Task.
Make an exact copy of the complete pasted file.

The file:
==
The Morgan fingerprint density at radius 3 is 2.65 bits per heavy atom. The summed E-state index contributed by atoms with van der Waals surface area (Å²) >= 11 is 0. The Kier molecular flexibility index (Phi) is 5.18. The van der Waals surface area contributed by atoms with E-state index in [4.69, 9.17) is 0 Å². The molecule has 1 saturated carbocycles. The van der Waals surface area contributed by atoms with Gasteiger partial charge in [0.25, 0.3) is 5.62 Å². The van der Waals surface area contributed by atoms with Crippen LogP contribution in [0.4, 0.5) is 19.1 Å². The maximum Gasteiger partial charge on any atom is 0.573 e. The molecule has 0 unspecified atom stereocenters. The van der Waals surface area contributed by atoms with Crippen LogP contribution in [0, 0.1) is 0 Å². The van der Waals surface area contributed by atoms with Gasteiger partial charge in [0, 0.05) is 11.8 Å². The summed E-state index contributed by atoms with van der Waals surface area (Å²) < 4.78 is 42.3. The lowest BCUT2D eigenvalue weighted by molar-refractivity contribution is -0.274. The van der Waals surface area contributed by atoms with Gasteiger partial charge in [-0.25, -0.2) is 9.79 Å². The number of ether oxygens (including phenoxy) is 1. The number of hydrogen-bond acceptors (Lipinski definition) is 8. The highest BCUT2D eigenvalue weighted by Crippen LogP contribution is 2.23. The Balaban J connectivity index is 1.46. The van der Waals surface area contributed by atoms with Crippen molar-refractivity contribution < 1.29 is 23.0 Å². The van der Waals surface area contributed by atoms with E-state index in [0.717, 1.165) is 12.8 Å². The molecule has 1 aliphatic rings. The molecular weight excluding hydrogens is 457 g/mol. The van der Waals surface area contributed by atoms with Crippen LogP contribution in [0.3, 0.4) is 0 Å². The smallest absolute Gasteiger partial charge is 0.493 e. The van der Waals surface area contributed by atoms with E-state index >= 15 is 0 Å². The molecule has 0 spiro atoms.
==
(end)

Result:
The Morgan fingerprint density at radius 3 is 2.65 bits per heavy atom. The summed E-state index contributed by atoms with van der Waals surface area (Å²) >= 11 is 0. The Kier molecular flexibility index (Phi) is 5.18. The van der Waals surface area contributed by atoms with E-state index in [4.69, 9.17) is 0 Å². The molecule has 1 saturated carbocycles. The van der Waals surface area contributed by atoms with Gasteiger partial charge in [0.25, 0.3) is 5.62 Å². The van der Waals surface area contributed by atoms with Crippen LogP contribution in [0.4, 0.5) is 19.1 Å². The maximum Gasteiger partial charge on any atom is 0.573 e. The molecule has 0 unspecified atom stereocenters. The van der Waals surface area contributed by atoms with Crippen LogP contribution in [0, 0.1) is 0 Å². The van der Waals surface area contributed by atoms with Gasteiger partial charge in [0, 0.05) is 11.8 Å². The summed E-state index contributed by atoms with van der Waals surface area (Å²) < 4.78 is 42.3. The lowest BCUT2D eigenvalue weighted by molar-refractivity contribution is -0.274. The van der Waals surface area contributed by atoms with Gasteiger partial charge in [-0.25, -0.2) is 9.79 Å². The number of ether oxygens (including phenoxy) is 1. The number of hydrogen-bond acceptors (Lipinski definition) is 8. The highest BCUT2D eigenvalue weighted by Crippen LogP contribution is 2.23. The Balaban J connectivity index is 1.46. The van der Waals surface area contributed by atoms with Crippen molar-refractivity contribution < 1.29 is 23.0 Å². The van der Waals surface area contributed by atoms with E-state index in [0.717, 1.165) is 12.8 Å². The molecule has 1 aliphatic rings. The molecular weight excluding hydrogens is 457 g/mol. The van der Waals surface area contributed by atoms with Crippen LogP contribution in [0.3, 0.4) is 0 Å². The smallest absolute Gasteiger partial charge is 0.493 e. The van der Waals surface area contributed by atoms with E-state index >= 15 is 0 Å². The molecule has 0 spiro atoms.